All posts by Ryan Ogurek

Ryan Ogurek is the founder of TDRO.us and a freelance writer and automotive journalist.

Introducing the New Mid-Engine V8 Ferrari: The F8 Tributo

It is that time of year again – with the Geneva International Motor Show right around the corner, the biggest names in the biz are beginning to roll out their latest models… and I couldn’t be more excited. In fact, this is one of those which have had me the most excited: the new Ferrari mid-engined V8 supercar, the F8 Tributo.

The Porsche 911 is widely regarded as one of the greatest, if not the greatest, sports cars of all time. The reason for that is because the car has been improved, enhanced, reworked and reimagined over many generations since the 356 made its debut in 1963. They began with the engine in the wrong place and improved everything until they made it not only work, but work in a way that is effective, fun, and exciting.

This then, is Ferrari’s 911. Starting with the 308 GTB in 1975, Ferrari has reworked, reimagined, improved and enhanced their mid-engined V8 supercar. While they may have given each generation more dramatically different looks (and names) than Porsche with their 911, the lineage still represents the evolution and learning process of a single product line. And so, today we see the F8 Tributo replace the 488 GTB with the latest evolution of the Ferrari V8 line.

As the name Tributo would imply, this car lends tribute to its predecessors – bringing back the twin tail light cluster of the earlier V8 Berlinettas and a slotted lexan rear engine cover to pay homage to the legendary F40. Don’t be fooled though, apart from paying tribute, this car not only takes a big step forward in performance from the 488 but also introduces a new design language for future Ferrari cars.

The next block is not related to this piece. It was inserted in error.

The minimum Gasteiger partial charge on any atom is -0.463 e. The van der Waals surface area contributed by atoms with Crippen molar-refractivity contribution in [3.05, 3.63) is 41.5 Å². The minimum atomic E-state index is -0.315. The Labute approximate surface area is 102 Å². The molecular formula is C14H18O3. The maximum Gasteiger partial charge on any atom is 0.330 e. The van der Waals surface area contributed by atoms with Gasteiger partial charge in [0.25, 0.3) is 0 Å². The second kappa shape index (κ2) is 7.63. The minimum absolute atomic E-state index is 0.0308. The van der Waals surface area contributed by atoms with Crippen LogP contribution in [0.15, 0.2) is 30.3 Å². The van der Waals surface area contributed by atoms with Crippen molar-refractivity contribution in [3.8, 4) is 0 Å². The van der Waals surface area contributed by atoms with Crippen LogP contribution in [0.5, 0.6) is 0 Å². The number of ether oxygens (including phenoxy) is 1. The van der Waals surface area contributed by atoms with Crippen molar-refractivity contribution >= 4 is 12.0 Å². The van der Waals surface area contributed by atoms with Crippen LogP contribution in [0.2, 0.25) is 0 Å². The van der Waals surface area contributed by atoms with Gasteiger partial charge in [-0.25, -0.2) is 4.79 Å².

Power in the 3902cc V8 has been increased to 720 cv (about 710 hp), which is put to the ground efficiently through an updated version of Ferrari’s Side Slip Angle Control. Weight has been reduced by about 40 kg (about 88 lbs), and aerodynamic efficiency is increased by 10% – according to Ferrari.
Those new headlights aren’t just the new look, Ferrari placed vents under them to increase brake cooling and optimize airflow through the wheel arches. Combine all the above with some aero trickery from the 488 Pista – such as that rather obvious S-duct at the front – and a new rear spoiler and it’s easy to see how the car brings all around performance improvements from the 488 GTB.

Inside the F8, Ferrari have modernized the interior while maintaining a similar feel and driver focused ideal we are used to with the 458 and 488. While it may look to be a small departure from previous cars, Ferrari says they have completely redesigned the interior to make it more comfortable and weight efficient. The steering wheel is now smaller, the infotainment is updated and the passenger gets a new 7″ touch screen display – which is undoubtedly an expensive option, however.

Ferrari claims they have even managed to make the turbocharged V8 sound “evocative.” Given the exhaust note of the 488 Pista, I’m inclined to believe them – even if it may be a bit quiet.

Overall, I’d say the F8 Tributo – while carrying on Ferrari’s latest tradition of awkward names – looks to be an excellent improvement over the GTB. I think it looks incredible. I loved the looks of the 488 GTB, and I think this steps up the aggression just enough for 2020. It maintains the Ferrari “gentleman’s supercar” appeal, while being juuuust loud and obnoxious enough to turn heads.

The F8 Tributo represents the future while remembering the past. It carries on the Ferrari emphasis on driving emotion and… you guessed it… soul. It continues the Ferrari “gentleman’s supercar” ideology while bringing in a new look and new tech. It does everything a mid-engined V8 Ferrari should, and I can’t wait to get my hands on one.

Source: Ferrari Photo Credit: Ferrari

DRIVEN: The Tesla Model S P100D – The future of motoring?

Image Credit: Tesla

A few months ago (yeah… I’ve been busy, sorry about that), I finally found myself in the driver’s seat of  a Tesla Model S P100D. Like many, I’ve read the stories of the car’s mythical “Ludicrous Mode” and imagined it as the super-sports saloon of the future… except in the present.